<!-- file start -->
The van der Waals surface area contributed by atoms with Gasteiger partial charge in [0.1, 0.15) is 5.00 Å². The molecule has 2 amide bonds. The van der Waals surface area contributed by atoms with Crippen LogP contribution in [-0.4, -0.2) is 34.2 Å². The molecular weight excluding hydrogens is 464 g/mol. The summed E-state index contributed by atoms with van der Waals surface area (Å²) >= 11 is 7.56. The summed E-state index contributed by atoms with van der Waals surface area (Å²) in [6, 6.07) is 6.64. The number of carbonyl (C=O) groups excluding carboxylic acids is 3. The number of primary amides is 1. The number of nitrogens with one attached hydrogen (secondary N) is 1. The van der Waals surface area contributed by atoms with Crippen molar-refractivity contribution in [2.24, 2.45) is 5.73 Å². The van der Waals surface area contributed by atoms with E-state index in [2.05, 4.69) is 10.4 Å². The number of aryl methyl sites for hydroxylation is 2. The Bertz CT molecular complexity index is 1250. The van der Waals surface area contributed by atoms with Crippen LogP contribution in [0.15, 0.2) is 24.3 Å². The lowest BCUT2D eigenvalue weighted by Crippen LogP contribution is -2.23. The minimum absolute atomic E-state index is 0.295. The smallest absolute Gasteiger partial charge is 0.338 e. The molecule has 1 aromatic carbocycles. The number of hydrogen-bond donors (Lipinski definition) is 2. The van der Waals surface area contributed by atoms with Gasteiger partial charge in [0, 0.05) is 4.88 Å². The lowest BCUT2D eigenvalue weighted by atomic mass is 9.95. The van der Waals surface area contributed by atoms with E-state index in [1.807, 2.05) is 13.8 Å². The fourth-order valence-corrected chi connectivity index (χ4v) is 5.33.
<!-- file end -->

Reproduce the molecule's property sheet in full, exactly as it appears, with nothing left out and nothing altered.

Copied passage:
The van der Waals surface area contributed by atoms with Gasteiger partial charge in [0.1, 0.15) is 5.00 Å². The molecule has 2 amide bonds. The van der Waals surface area contributed by atoms with Crippen LogP contribution in [-0.4, -0.2) is 34.2 Å². The molecular weight excluding hydrogens is 464 g/mol. The summed E-state index contributed by atoms with van der Waals surface area (Å²) >= 11 is 7.56. The summed E-state index contributed by atoms with van der Waals surface area (Å²) in [6, 6.07) is 6.64. The number of carbonyl (C=O) groups excluding carboxylic acids is 3. The number of primary amides is 1. The number of nitrogens with one attached hydrogen (secondary N) is 1. The van der Waals surface area contributed by atoms with Crippen molar-refractivity contribution in [2.24, 2.45) is 5.73 Å². The van der Waals surface area contributed by atoms with E-state index in [2.05, 4.69) is 10.4 Å². The number of aryl methyl sites for hydroxylation is 2. The Bertz CT molecular complexity index is 1250. The van der Waals surface area contributed by atoms with Crippen LogP contribution in [0.15, 0.2) is 24.3 Å². The lowest BCUT2D eigenvalue weighted by Crippen LogP contribution is -2.23. The minimum absolute atomic E-state index is 0.295. The smallest absolute Gasteiger partial charge is 0.338 e. The molecule has 1 aromatic carbocycles. The number of hydrogen-bond donors (Lipinski definition) is 2. The van der Waals surface area contributed by atoms with Gasteiger partial charge in [0, 0.05) is 4.88 Å². The lowest BCUT2D eigenvalue weighted by atomic mass is 9.95. The van der Waals surface area contributed by atoms with E-state index in [1.807, 2.05) is 13.8 Å². The fourth-order valence-corrected chi connectivity index (χ4v) is 5.33.